StormEffects

Nightscapes & Deep Sky Colors

Astrophotography Brian A. Morganti


Rho Ophiuchus Nebulae Complex

Scorpio - Ophiuchus

Wide Field 85mm View

Mouse over the above image to see the designations of the various objects

One of the most colorful areas of the entire night sky is this region in Ophiuchus and Scorpio, a fantastic collection of emission, reflection, and dark nebulas.  It contains dark nebulae where lanes of obscuring dust hide background stars, blue reflection nebulae where the dust is illuminated by nearby stars and red emission nebulae where the hot hydrogen gas itself is glowing. Easily visible is a rare orange/yellow reflection nebula around the red-giant star Antares as well as Globular cluster M4 just to its lower right. Rho Ophiuchi is the triple-star surrounded by IC 4604, the large blue reflection nebula to the upper right of Antares and emission nebula Sh2-9 is to its right.

IMAGE DETAILS:

  • Date & Location:  August 7, 2012 - Franklindale - Bradford County, PA

  • Weather:  Light winds, Temperature range 70F.

  • Sky Conditions:  Clear with above average transparency. 

  • SQM-L: 21.28 start - 20.98 finish (moonrise)

  • Optics:  Canon EOS 70-200mm f2.8L @ 85mm f3.5

  • Filter:  Hutech IDAS-LPS (Light Pollution Suppression)

  • Mount:  AstroTrac TT320X

  • Guiding:  None

  • Camera:  Canon T1i (500d) Hap Griffin modified - Baader UV/IR

  • Exposure:  15 - 3.5 minute subs @ ISO1600 -  total 52.5 minutes

  • Calibration Frames:  Master Dark & Bias 70F

  • Processing:  Images Plus 4.50b, PS CS6, GradientXTerminator, NIK filters  

  • Comments:  Although sky conditions were excellent, I only had a brief window in which to capture this target.  Sunset occurred at 8:10pm and moonrise occurred at 10:49pm.  I started capturing frames at 10:10pm, but by this time Antares was already well past the meridian and sinking into the southwestern sky.  Increased atmospheric light scattering at this low angle combined with the rising moon quickly began to wash out exposures taken past 11pm.  This is definitely a target I will need to shoot again earlier in the season when it is at its highest point in the sky.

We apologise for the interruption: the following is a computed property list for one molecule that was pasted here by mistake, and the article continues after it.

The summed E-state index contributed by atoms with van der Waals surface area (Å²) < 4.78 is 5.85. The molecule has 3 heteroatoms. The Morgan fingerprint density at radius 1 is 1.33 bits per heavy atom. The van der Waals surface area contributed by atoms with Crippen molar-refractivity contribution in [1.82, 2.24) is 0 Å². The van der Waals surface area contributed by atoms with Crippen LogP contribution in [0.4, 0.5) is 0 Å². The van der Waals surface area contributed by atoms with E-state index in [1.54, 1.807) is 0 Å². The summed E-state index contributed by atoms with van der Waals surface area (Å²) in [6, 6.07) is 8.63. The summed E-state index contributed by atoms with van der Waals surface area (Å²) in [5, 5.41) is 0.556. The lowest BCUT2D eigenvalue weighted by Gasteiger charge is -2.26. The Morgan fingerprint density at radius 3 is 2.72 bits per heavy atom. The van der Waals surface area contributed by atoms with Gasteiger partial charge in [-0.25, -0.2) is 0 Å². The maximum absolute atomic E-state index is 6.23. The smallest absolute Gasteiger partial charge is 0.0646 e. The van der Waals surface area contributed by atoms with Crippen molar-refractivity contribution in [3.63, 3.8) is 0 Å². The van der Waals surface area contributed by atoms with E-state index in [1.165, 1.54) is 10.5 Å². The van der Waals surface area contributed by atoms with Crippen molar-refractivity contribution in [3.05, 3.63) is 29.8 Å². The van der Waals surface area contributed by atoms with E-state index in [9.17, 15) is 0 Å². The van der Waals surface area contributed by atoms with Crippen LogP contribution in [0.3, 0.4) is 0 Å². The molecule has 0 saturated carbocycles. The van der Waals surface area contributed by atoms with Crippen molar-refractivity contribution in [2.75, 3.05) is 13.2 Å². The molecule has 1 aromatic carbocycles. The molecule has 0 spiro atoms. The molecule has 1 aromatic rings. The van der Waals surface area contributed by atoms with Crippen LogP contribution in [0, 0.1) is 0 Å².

Rho Ophiuchus Nebulae Complex

Closer 360mm View

(same object orientation as image above)

IMAGE DETAILS:

  • Date & Location:  June 15, 2013 - StarEffects Observatory - Berks County, PA

  • Weather:  Calm winds, Temperature range 57F.

  • Sky Conditions:  Clear with average transparency. 

  • SQM-L: 20.50 start - 20.42 finish (increasing sky fog)

  • Optics:  TeleVue TV60is @360mm f6.0 with Field Flattener

  • Filter:  Hutech IDAS-LPS (Light Pollution Suppression)

  • Mount:  AP900GTO

  • Guiding:  Orion SSAG

  • Camera:  Canon 5D MII unmodified

  • Exposure:  15 - 6 minute subs @ ISO800 -  total 90 minutes

  • Calibration Frames:  Master Dark & Bias 57F

  • Processing:  Images Plus 4.50b, PS CS6, GradientXTerminator, NIK filters  

  • Comments:  Although mage was taken through a small  telescope with increased magnification, it was captured from less pristine skies than the one at the top of this page and with slower optics.  At the same time the larger pixel size of the Canon 5D MII may have compensated a bit for these shortcomings.  I may try this one again with a larger and faster scope, but that will mean sacrificing several of the colorful nebula exhibited in this field of view.   

 

Astrophotography  -  Nightscapes & Deep Sky Colors

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